Sometimes I can predict a conversation at the auto show from 20 feet away, long before I ever approach the person. While I learned long ago never to judge a person's station in life by appearance alone (that guy in the dirty work clothes may well drive a Lambo), you can certainly tell a lot about a person by the way they carry themselves and observed behavior.
When I see a large person make a face while climbing in and out of a car, I know this is the first thing they will say to me:
"The seat is too small. You make them smaller every year."
The seat is not too small. The seat is not any smaller than it was last year or five years ago.
The seat is not too small. Your a$$ is too big.
I understand that there are some cars that are, in fact, very small, and have smaller seats, and that sports seating can make a difference. I am not talking about these cars. I am talking about large sedans with some of the biggest, cushiest seats in their class. They are not too small. You are too big. And you keep getting bigger.
If you want to be big, that's your business. I am not here to comment on your struggle with weight loss or why you turn to food to comfort yourself after yet another booth babe shoots down your gross pick up attempt. (Large women rarely make this claim, interestingly. It is always the men.)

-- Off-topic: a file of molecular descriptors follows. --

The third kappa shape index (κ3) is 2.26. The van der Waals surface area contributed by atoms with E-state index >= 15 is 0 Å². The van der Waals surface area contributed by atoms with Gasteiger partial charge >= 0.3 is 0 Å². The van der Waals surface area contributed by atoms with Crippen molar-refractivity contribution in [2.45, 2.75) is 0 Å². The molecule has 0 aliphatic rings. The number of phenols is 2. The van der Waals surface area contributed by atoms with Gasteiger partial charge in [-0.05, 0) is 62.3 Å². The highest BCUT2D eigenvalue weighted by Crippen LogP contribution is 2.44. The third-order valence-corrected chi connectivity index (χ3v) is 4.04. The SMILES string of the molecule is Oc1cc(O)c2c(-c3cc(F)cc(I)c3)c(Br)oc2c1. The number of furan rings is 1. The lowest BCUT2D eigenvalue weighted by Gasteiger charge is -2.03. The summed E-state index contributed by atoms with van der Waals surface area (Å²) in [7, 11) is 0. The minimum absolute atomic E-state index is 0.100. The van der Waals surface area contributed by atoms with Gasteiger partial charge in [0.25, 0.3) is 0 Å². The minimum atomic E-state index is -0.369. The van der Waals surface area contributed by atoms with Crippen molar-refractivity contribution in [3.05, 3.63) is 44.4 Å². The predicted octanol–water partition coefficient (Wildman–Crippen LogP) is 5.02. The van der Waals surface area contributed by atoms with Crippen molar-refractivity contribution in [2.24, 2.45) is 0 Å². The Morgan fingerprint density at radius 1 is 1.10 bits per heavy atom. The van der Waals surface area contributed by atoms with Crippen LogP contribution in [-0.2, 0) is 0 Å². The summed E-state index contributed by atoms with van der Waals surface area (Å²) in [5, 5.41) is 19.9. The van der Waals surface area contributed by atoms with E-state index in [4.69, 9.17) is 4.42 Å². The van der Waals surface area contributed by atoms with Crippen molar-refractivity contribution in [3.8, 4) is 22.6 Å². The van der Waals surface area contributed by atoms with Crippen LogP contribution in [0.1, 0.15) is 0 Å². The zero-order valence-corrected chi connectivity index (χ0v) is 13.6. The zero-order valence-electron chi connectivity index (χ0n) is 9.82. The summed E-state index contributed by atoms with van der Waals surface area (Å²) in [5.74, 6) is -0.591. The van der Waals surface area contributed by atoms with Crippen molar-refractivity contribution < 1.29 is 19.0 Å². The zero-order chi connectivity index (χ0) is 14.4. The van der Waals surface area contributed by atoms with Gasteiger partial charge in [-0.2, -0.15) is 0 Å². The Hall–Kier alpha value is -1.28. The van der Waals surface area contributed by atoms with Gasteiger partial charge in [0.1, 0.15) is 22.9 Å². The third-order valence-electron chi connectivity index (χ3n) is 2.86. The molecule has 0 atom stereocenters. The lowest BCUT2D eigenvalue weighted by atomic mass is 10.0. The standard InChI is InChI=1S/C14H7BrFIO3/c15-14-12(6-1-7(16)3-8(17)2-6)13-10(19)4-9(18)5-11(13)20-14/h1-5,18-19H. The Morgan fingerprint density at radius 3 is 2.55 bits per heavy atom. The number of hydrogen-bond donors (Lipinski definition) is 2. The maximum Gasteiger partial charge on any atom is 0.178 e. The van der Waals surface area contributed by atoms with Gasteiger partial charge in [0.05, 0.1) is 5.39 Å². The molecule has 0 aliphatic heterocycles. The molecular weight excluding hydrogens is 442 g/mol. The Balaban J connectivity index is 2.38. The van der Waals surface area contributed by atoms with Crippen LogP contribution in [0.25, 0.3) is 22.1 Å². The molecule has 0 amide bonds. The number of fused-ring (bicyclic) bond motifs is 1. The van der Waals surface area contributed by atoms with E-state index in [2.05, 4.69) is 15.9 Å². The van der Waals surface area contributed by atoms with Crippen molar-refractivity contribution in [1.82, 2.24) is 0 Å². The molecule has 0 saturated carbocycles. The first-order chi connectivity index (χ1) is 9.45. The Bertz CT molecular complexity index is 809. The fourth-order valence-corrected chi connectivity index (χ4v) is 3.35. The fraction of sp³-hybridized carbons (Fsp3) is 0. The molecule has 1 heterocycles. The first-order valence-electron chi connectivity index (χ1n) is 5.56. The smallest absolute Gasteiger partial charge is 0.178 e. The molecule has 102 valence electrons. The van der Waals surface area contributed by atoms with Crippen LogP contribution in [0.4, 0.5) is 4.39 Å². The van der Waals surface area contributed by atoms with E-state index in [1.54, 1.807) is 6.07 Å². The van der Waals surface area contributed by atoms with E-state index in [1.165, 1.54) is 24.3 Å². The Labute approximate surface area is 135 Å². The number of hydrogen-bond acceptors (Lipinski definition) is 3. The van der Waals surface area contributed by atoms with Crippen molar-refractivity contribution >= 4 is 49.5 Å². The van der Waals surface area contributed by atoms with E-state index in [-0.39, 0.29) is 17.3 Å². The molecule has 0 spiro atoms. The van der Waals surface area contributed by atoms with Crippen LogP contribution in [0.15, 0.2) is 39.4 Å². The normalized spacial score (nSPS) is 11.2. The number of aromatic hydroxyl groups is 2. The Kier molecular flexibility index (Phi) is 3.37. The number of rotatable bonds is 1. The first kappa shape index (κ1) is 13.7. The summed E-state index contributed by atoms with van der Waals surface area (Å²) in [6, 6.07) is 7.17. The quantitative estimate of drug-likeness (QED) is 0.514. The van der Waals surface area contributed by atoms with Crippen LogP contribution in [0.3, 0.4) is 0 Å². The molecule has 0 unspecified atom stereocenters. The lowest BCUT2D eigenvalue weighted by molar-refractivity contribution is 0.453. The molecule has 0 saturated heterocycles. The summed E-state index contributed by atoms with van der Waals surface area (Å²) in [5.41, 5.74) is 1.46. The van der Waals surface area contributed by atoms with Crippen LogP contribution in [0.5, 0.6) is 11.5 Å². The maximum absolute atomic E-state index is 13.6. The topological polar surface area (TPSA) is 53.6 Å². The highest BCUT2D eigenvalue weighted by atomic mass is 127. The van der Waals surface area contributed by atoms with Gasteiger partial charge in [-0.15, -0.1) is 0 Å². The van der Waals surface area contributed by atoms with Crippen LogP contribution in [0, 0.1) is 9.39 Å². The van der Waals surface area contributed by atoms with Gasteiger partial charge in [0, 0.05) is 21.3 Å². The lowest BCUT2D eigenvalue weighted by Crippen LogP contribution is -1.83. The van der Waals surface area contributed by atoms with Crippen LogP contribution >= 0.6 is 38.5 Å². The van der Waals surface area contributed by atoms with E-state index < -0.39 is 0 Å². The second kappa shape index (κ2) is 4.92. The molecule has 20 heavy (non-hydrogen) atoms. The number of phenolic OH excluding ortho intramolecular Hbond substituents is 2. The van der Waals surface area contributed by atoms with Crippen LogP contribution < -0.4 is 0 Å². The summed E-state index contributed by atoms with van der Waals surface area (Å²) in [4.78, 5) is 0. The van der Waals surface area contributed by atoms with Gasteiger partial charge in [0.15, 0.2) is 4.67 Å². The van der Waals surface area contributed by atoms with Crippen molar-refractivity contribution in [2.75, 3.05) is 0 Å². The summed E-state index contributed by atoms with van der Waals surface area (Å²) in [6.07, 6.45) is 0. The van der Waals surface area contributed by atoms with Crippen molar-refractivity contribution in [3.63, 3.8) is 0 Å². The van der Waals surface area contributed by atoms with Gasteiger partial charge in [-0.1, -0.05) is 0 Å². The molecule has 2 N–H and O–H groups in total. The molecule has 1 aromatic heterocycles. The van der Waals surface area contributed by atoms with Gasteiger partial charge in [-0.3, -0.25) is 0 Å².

But it's time to get honest here. Do not blame my manufacturer for making seats smaller. That is patently ridiculous, and I have the measurements from the past ten years at my fingertips to prove that very point. The seats are not smaller, the dry cleaner did not shrink your pants, you are not "fluffy" or "big boned" and you're not Octomom eating for eight. If the seats in a full sized sedan are too small for you, then A) Please don't sit next to me on a plane and B) You need to stop lying to yourself and placing the blame for your discomfort on everything but the real issue.
Like I said, if you want to be big, go for it. It's your business (until my health insurance premiums go up to compensate for your weight-related illness costs). Don't blame your difficulties functioning in the world on external issues when it is your own body that is holding you back. If you're going to live it, own it.
It's not the seats. It's you.